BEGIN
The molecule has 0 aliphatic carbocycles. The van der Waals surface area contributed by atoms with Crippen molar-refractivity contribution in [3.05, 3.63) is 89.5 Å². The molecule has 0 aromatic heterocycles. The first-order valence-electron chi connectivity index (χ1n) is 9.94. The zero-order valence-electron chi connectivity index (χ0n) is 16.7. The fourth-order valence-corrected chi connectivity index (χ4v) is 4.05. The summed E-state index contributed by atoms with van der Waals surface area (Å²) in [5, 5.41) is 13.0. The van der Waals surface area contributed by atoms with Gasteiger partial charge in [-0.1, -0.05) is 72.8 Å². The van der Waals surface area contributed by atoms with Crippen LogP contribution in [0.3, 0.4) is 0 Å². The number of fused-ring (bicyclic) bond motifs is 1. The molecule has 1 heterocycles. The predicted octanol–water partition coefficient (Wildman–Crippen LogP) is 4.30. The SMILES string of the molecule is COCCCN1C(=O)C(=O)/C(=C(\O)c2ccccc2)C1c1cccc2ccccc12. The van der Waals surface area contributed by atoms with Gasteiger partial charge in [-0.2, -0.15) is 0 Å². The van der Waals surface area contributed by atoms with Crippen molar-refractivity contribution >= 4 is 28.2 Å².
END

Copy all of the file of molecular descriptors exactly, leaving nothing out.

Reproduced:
The molecule has 0 aliphatic carbocycles. The van der Waals surface area contributed by atoms with Crippen molar-refractivity contribution in [3.05, 3.63) is 89.5 Å². The molecule has 0 aromatic heterocycles. The first-order valence-electron chi connectivity index (χ1n) is 9.94. The zero-order valence-electron chi connectivity index (χ0n) is 16.7. The fourth-order valence-corrected chi connectivity index (χ4v) is 4.05. The summed E-state index contributed by atoms with van der Waals surface area (Å²) in [5, 5.41) is 13.0. The van der Waals surface area contributed by atoms with Gasteiger partial charge in [-0.1, -0.05) is 72.8 Å². The van der Waals surface area contributed by atoms with Crippen LogP contribution in [0.3, 0.4) is 0 Å². The number of fused-ring (bicyclic) bond motifs is 1. The molecule has 1 heterocycles. The predicted octanol–water partition coefficient (Wildman–Crippen LogP) is 4.30. The SMILES string of the molecule is COCCCN1C(=O)C(=O)/C(=C(\O)c2ccccc2)C1c1cccc2ccccc12. The van der Waals surface area contributed by atoms with Gasteiger partial charge in [-0.2, -0.15) is 0 Å². The van der Waals surface area contributed by atoms with Crippen molar-refractivity contribution >= 4 is 28.2 Å².